WASHINGTON, May 7, 2015 – Senate Agriculture Chairman Pat Roberts said he’s intent on enacting a new child nutrition law by Sept. 30, giving schools more flexibility in meeting standards for school meals.

But Roberts acknowledged the battle he faces in rewriting the Healthy, Hunger-Free Kids Act of 2010 that authorized the Agriculture Department to raise meal requirements and regulate foods sold in school vending machines.

“I know there are some that may prefer that we not succeed in this endeavor,” Roberts said at the start of a hearing on the nutrition programs the law authorizes.

“It is time for folks to come together and be part of crafting legislation, not to stand outside the process hoping it fails.”

Roberts’ challenge is that if he doesn’t pass a bill, the programs and standards continue on even if the Healthy, Hunger-Free Kids Act expires as scheduled on Sept. 30.

The committee’s ranking Democrat, Debbie Stabenow of Michigan, made clear she will resist lowering the standards, but she said she was working with Roberts on a reauthorization bill. 

“We certainly want to have something that moves us forwards, not backwards,” she said after the hearing.  “Sen. Roberts and I are having excellent conservations about doing that. I’m hopeful we can do that.”

The issue is a personal priority for first lady Michelle Obama, whom Roberts seemed to refer to in the hearing, although he didn’t mention her by name.

“These programs are.not about any one’s legacy,” Roberts said. “They are about ensuring our nation’s security, ensuring that our children are well-educated and productive contributors to a competitive economy, and about helping the vulnerable among us who cannot help themselves.”

School districts, led by the School Nutrition Association, are seeking to roll back the whole-grains standard that took effect in 2014 and end a requirement that schools provide at least half a cup of fruits and vegetables a day. The group, which argues that the standards have reduced student participation in the school meals program while increasing school costs, also wants to maintain the existing limit on sodium, eliminating a planned reduction in 2017.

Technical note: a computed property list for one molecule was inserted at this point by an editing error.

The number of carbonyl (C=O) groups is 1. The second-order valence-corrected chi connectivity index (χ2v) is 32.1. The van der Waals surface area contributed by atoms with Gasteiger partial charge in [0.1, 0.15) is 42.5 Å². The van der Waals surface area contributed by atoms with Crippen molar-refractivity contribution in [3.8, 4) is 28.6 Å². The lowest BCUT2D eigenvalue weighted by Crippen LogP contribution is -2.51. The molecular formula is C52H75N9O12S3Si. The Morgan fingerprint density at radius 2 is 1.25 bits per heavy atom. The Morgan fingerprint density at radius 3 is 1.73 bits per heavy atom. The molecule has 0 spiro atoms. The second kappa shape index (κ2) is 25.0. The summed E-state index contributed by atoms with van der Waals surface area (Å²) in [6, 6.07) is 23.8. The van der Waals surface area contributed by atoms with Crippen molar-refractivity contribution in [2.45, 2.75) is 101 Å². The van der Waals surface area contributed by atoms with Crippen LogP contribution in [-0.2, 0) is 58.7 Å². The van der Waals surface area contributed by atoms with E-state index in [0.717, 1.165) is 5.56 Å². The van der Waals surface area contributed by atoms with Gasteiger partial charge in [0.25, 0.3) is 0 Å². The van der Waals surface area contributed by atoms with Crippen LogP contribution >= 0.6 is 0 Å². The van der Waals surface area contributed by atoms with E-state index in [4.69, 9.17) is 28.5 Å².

Cindy Jones, business management coordinator for the Olathe, Kansas, schools, told the committee that whole grains products were often unacceptable to students and that “forcing kids to take fruits and vegetables turns it into a negative experience.” 

The senators got an entirely different message from Richard Goff, executive director of the West Virginia Education Department, who said that his state adopted essentially the same standards in 2008, two years before the Healthy-Hunger-Free Kids Act, with no major problems.

He said that easing the whole grains standard would relieve the pressure on manufacturers to develop better products.

Stabenow argued that the relatively small number of school districts applying for waivers from the whole-grain requirement indicated that the vast majority could meet it.

Of the 19,721 school food authorities that participate in the Nationals School Lunch Program, 325 in 45 states applied for waivers from the whole-grain requirement, and 281 were approved, according to USDA.